What is unknown can make us uncomfortable, and so humans have always tended to rationalize or explain away the unexplained. Religion, astrology, numerology, mythology, etc are all ways of making a more comfortable situation than simply saying it is unknown at the present time. Saying that god is simply outside of everything is the thinnest of arguments, as we can make the same claim about anything. Sea monsters? Yes, they exist, but they are just outside of everything we know. Leprechauns? Yep, there're around, just outside of all laws of physics.
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Post Options Post Options   Thanks (0) Thanks(0)   Quote caldrail Quote  Post ReplyReply Direct Link To This Post Posted: 13 Apr 2014 at 12:23
It has been said that a man worships either the absurd or the mysterious.
http://www.unrv.com/forum/blog/31-caldrails-blog/
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Post Options Post Options   Thanks (0) Thanks(0)   Quote toyomotor Quote  Post ReplyReply Direct Link To This Post Posted: 14 Apr 2014 at 03:27
Originally posted by caldrail caldrail wrote:

It has been said that a man worships either the absurd or the mysterious.
 
 
And then some!
 
But neither of those apply to Islam, the religion. It seems that the mullahs want to remain in the 15th Century, not allowing the people to take advantage of western cultures in any respect. This tends to isolate those radicalised countries to the extent that they become so inward looking that they can't/won't/don't develop as much and as fast as their neighbours.
 
Surely there are some progressive religious leaders throughout Islam who can see the need to blend Islam into the 21st Century.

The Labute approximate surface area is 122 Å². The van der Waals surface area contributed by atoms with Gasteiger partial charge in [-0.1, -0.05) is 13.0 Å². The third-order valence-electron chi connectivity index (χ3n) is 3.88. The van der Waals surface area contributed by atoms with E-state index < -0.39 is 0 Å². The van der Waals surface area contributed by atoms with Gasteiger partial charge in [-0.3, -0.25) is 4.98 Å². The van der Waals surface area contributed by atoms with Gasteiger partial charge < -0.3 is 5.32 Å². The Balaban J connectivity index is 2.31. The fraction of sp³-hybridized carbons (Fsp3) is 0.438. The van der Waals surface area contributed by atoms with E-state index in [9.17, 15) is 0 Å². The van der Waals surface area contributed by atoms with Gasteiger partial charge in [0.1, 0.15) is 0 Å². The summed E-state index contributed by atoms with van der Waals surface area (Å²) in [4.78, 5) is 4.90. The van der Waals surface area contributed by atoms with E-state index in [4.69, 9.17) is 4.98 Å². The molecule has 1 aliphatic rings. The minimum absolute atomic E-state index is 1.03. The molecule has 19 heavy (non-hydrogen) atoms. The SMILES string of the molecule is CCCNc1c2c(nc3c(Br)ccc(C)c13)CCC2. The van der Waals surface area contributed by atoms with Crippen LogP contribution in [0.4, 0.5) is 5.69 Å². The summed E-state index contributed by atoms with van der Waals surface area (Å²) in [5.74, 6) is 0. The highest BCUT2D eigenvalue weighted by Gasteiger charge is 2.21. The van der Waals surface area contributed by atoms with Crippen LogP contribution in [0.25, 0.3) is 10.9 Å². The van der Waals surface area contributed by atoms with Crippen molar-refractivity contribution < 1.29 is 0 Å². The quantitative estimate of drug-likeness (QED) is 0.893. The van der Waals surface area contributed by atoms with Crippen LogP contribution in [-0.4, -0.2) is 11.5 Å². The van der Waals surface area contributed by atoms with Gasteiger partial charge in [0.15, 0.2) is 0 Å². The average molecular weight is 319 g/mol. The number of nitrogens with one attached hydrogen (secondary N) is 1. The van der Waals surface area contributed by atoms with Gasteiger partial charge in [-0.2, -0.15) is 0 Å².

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It's the Ireland that was born in me.
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Post Options Post Options   Thanks (0) Thanks(0)   Quote caldrail Quote  Post ReplyReply Direct Link To This Post Posted: 14 Apr 2014 at 13:15
Provided you assume that western culture is superior. The mullahs, or more accurately the fundamentalist mullahs, don't like it. They see it as godless and decadent. Don't forget that there are aspects of moslem society that might be considered superior to our ow.

Now the question of political power is a bit different. Religion is one thing. Enforcing ideas upoin a people is another, and it isn't an attrmpt to create a medieval world opposed to the west per se, but a manifestation of a number of moslem clerics who want to create a political climate in which they have greater influence. Where Islam differs from christianity is that it has not, as yet, found a strong host culture to unite the sects in the way that the Romans did for christianity, thus we have moslem activists and people parading around shouting for sharia law to be installed.
http://www.unrv.com/forum/blog/31-caldrails-blog/